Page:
There is something called viola player, otherwise called violist (which is not violinist misspelled, as someone and even the Italian Google might think!) and I am one of those. The viola (and viola players consequently) are almost unknown to the public, so I've done something to remedy this lack of information, you'll find a link at the end of this page.
Here I'm supposed to write what I've done, so here is a short overview in a very colloquial style (as opposed to a dry CV style), so I hope you enjoy reading it and find it interesting and maybe you can get some ideas for yourself.
Stamitz's Viola concerto in the church of St. Michael at the North Gate, Oxford
In short, I'm Italian, studied viola in Italy at the "G. Verdi" Conservatoire of Music in Milan, and also baroque performance practice. Since I always loved travelling and I wanted to learn English, as a student I decided to attended several chamber music and orchestral music courses in United Kingdom (including Canford Summer School of Music, Lake District Summer Music School with Gabrieli and Chilingirian Quartets, Rehearsal Orchestral in Edinburgh) which were very useful for all my purposes (of improving as a viola player and in English as well as of travelling and visiting new places).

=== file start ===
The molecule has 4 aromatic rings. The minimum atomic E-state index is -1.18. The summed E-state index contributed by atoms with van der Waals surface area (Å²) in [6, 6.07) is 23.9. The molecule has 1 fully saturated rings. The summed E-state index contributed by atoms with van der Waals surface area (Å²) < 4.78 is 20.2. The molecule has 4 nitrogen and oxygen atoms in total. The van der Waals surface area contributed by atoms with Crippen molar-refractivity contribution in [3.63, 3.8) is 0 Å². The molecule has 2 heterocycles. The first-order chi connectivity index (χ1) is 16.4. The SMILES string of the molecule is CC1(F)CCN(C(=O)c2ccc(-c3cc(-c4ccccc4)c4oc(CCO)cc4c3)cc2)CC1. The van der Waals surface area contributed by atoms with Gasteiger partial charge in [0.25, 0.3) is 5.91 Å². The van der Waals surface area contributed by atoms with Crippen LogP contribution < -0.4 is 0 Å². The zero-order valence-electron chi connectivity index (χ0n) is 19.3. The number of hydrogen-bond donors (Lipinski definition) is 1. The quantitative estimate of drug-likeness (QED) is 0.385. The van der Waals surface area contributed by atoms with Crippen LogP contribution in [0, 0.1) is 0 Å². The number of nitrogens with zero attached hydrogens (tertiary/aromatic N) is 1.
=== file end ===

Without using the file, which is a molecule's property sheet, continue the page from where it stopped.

Already before and, even more, after the end of my studies, I worked as a freelance, performed extensively with many symphony and opera houseorchestras in different parts of Italy, such as Orchestra Sinfonica della RAI, Milan; Orchestra del Teatro Massimo “Bellini”, Catania; Orchestra Filarmonica Italiana, Piacenza; summer opera seasons in Taormina and rest of Sicily; opera seasons at Teatro Sociale, Como; Orchestra Sinfonica della Provincia di Lecce; Orchestra Sinfonica Abruzzese, L’Aquila; Orchestra Filarmonica Lavinia, opera seasons; Orchestra del Teatro del Giglio, Lucca: Puccini Opera Festival in Torre del Lago; Orchestra del Teatro Lirico, Cagliari and many more.
This way I acquired a broad knowledge of and experience in opera and symphonic repertoire (and a bit more travelling too). I also had been playing in chamber music groups and as a soloist.
In 1991 I was part of EUBO (the European Union Baroque Orchestra) conducted by Roy Goodman, with which I took part in the most important European festivals (great music and great places!).
I've alway been interested in the different aspects and views of music education and string teaching issues, so I read extensively writings by and about Geminiani, L. Mozart, Auer, Tertis, Kreisler, Primrose, Havas, to know different points of view and solutions proposed.
I also enjoy teaching violin and viola, helping the students to overcome their problems, read more about how I teach in this page.
Then, following the study and the translation of books by the famous violin player and teacher Kató Havas, I attended courses, run by Kató Havas herself in Oxford, about teaching violin and viola, becoming specialized in the prevention and elimination of problems and physical injuries (tendonitis etc.) caused by playing violin and viola and problems related to nerves during public performances.
With Kató Havas when the Italian
version of the book
"Stage fright" was published